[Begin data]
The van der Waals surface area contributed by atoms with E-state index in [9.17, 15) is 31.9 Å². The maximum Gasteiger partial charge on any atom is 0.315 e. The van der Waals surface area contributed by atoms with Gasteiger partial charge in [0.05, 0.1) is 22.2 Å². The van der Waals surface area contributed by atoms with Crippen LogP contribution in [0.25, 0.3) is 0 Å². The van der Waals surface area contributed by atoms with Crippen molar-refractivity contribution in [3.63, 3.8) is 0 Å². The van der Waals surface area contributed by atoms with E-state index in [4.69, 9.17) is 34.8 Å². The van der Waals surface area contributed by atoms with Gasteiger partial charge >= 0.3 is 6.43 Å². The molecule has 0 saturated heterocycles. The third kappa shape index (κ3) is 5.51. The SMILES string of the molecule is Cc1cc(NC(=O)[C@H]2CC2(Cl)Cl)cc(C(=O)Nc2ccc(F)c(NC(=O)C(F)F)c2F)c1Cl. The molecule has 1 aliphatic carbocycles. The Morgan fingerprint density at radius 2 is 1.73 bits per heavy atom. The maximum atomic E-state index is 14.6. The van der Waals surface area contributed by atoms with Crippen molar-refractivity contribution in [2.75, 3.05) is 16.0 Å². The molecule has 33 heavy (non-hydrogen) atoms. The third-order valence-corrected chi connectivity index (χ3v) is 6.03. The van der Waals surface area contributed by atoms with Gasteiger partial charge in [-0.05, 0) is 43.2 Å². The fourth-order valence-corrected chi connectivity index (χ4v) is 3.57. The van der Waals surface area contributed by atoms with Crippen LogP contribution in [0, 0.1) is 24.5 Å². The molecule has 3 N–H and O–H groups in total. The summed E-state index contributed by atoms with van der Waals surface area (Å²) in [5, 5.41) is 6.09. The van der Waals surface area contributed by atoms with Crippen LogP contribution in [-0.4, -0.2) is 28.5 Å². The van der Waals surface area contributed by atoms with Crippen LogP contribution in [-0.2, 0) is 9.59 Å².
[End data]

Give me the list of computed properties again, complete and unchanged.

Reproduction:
The van der Waals surface area contributed by atoms with E-state index in [9.17, 15) is 31.9 Å². The maximum Gasteiger partial charge on any atom is 0.315 e. The van der Waals surface area contributed by atoms with Gasteiger partial charge in [0.05, 0.1) is 22.2 Å². The van der Waals surface area contributed by atoms with Crippen LogP contribution in [0.25, 0.3) is 0 Å². The van der Waals surface area contributed by atoms with Crippen molar-refractivity contribution in [3.63, 3.8) is 0 Å². The van der Waals surface area contributed by atoms with E-state index in [4.69, 9.17) is 34.8 Å². The van der Waals surface area contributed by atoms with Gasteiger partial charge >= 0.3 is 6.43 Å². The molecule has 0 saturated heterocycles. The third kappa shape index (κ3) is 5.51. The SMILES string of the molecule is Cc1cc(NC(=O)[C@H]2CC2(Cl)Cl)cc(C(=O)Nc2ccc(F)c(NC(=O)C(F)F)c2F)c1Cl. The molecule has 1 aliphatic carbocycles. The Morgan fingerprint density at radius 2 is 1.73 bits per heavy atom. The maximum atomic E-state index is 14.6. The van der Waals surface area contributed by atoms with Crippen molar-refractivity contribution in [2.75, 3.05) is 16.0 Å². The molecule has 33 heavy (non-hydrogen) atoms. The third-order valence-corrected chi connectivity index (χ3v) is 6.03. The van der Waals surface area contributed by atoms with Gasteiger partial charge in [-0.05, 0) is 43.2 Å². The fourth-order valence-corrected chi connectivity index (χ4v) is 3.57. The van der Waals surface area contributed by atoms with Crippen LogP contribution in [0, 0.1) is 24.5 Å². The molecule has 3 N–H and O–H groups in total. The summed E-state index contributed by atoms with van der Waals surface area (Å²) in [5, 5.41) is 6.09. The van der Waals surface area contributed by atoms with Crippen LogP contribution in [-0.4, -0.2) is 28.5 Å². The van der Waals surface area contributed by atoms with Crippen LogP contribution in [-0.2, 0) is 9.59 Å².